COLOMBO: Faced with the challenge of showing by September this year, concrete progress towards reconciliation with the Tamil minority, the Sri Lankan government has taken several steps to take the reconciliation process forward.
President Maithripala Sirisena set the ball rolling by announcing that he would give back to the Tamils of the Northern Province, 1000 acres of land and the hand back to the Tamils of the Eastern Province, more than 1000 acres.
These fertile lands had been appropriated by the Lankan military and other government agencies making use of the Tamils’ inability to resist seizure. Sirisena has already handed over 425 acres in Jaffna.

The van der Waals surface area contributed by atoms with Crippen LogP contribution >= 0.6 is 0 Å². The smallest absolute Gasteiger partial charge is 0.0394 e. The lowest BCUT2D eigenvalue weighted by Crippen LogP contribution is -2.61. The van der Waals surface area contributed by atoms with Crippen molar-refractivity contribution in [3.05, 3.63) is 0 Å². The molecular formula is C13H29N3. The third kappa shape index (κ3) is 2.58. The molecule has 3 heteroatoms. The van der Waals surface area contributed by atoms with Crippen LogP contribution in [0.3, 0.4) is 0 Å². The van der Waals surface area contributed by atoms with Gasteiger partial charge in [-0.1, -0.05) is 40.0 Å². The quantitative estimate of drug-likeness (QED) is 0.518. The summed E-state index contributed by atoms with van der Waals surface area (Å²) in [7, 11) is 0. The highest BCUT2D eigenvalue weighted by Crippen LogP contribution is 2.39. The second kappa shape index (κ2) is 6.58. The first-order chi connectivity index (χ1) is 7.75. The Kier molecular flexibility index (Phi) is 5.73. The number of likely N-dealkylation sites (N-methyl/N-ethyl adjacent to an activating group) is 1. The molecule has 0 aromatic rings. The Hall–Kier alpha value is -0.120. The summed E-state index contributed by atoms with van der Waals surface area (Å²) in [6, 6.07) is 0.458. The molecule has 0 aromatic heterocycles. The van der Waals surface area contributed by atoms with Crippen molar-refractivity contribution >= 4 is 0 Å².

Subsequently, Prime Minister Ranil Wickremesinghe announced that former President Chandrika Kumaratunga will head a national committee in reconciliation. He also said that the foreign experts invited by the Rajapaksa government to assist the Disappearances and War Crimes Commission could continue to tender advice.
On Friday, Wickremesinghe visited Jaffna, Point Pedro and Kilinochchi in the Northern Province, and talked to former combatants of the LTTE, war widows, civil society representatives, and parliamentarians. In his speeches, he said that he will see to it that the various communities in Sri Lanka live together in amity.
However, the stand off between the Prime Minister and the elected Chief Minister of the Northern Province may hamper the reconciliation process.
Chief Minister C.V.Wigneswaran was conspicuous by his absence at the Prime Minister’s functions in Jaffna on Friday. They have spoken of each other in disparaging terms publicly. Observers fear that reconciliation moves may get stalled if the PM and the CM are hostile to each other and avoid meetings.